Original copy by
The fallout from COVID-19 has led many city dwellers to begin exploring their real estate options in more remote areas of the province. For many, living close to the city center was essential for work, but with numerous offices closed for the foreseeable future, homeowners are suddenly opting for more space over proximity to their workplaces. However, just because they want more space doesn’t mean all buyers are ready to give up their prized downtown addresses. The solution? Obtaining a mortgage for a second property.
Buying a second property, whether as an investment or vacation home, is a goal many homeowners work towards. Nevertheless, it’s a big leap from dreaming about it to actually undertaking the transaction. Before you buy that cottage by one of Quebec’s famous lakes or mountains, here are some things to consider:
- Can you afford a second property: Being able to comfortably afford a second property is the first point to consider before exploring the market. Having a conversation with a mortgage broker will help determine if purchasing a second home is a reasonable financial decision, or if the timing just isn’t right at the moment.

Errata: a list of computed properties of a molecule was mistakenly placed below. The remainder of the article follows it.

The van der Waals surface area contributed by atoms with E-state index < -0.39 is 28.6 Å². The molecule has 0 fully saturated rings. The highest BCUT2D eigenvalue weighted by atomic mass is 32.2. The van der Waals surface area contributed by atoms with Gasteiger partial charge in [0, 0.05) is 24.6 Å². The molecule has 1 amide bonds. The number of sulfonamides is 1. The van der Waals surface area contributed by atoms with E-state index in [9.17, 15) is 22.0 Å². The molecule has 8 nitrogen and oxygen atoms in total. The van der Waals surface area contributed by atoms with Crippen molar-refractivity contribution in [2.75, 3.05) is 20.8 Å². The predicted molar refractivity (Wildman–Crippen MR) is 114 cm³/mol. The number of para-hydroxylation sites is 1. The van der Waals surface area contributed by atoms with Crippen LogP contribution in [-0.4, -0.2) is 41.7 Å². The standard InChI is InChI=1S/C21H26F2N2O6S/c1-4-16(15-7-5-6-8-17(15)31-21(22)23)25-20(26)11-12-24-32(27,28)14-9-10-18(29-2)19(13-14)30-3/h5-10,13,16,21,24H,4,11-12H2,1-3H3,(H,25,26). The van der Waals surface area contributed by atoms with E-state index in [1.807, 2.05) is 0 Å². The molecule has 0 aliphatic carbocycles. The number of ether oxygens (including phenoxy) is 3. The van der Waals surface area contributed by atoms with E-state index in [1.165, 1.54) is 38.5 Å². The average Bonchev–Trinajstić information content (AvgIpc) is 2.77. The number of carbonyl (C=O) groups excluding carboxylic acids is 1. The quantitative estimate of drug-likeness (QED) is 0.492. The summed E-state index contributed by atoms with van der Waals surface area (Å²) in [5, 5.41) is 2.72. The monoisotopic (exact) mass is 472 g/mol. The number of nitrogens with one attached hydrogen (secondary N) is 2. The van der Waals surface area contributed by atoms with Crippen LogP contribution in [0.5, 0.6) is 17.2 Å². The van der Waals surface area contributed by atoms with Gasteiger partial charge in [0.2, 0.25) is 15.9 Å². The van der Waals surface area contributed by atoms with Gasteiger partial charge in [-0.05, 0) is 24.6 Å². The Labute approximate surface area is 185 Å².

- Is it a good investment: No one wants to lose money on real estate. Before shopping the market, consider if you’re buying in a rush just to get out of the city amid COVID-19, or if there’s actual value in the area and property type you’re searching for.
- Does the purchase make sense long-term: It’s unclear at this point if traditional offices will ever resume to 100% capacity, but it’s safe to assume that at some point we’ll all be heading back to work, at least partially. Will you still be able to use a property in a remote area once normal life begins to resume? There are many instances in which the answer will be yes. If the property is within reasonable driving distance from your primary residence, you could easily use it on weekends and for vacation purposes. Moreover, if you’re keen on keeping it long-term, it could serve as your retirement property as well when the time comes.
- Do you understand the costs: vacation homes have all of the same expenses as primary residences, including property and school taxes, maintenance and upgrades, and of course the mortgage payments. But there are some additional costs as well. For instance, many vacation homes require special insurance such as flood coverage. In order to help cover these carrying costs, many owners opt to rent out their vacation homes from time to time.
- Can you obtain financing: If you have a decent amount of equity in your current home, it will likely not be complicated to get approved for a second mortgage. That said, there are a number of factors to consider. A mortgage broker can walk you through the process and explore different options and strategies to make your dream of owning a second property come true.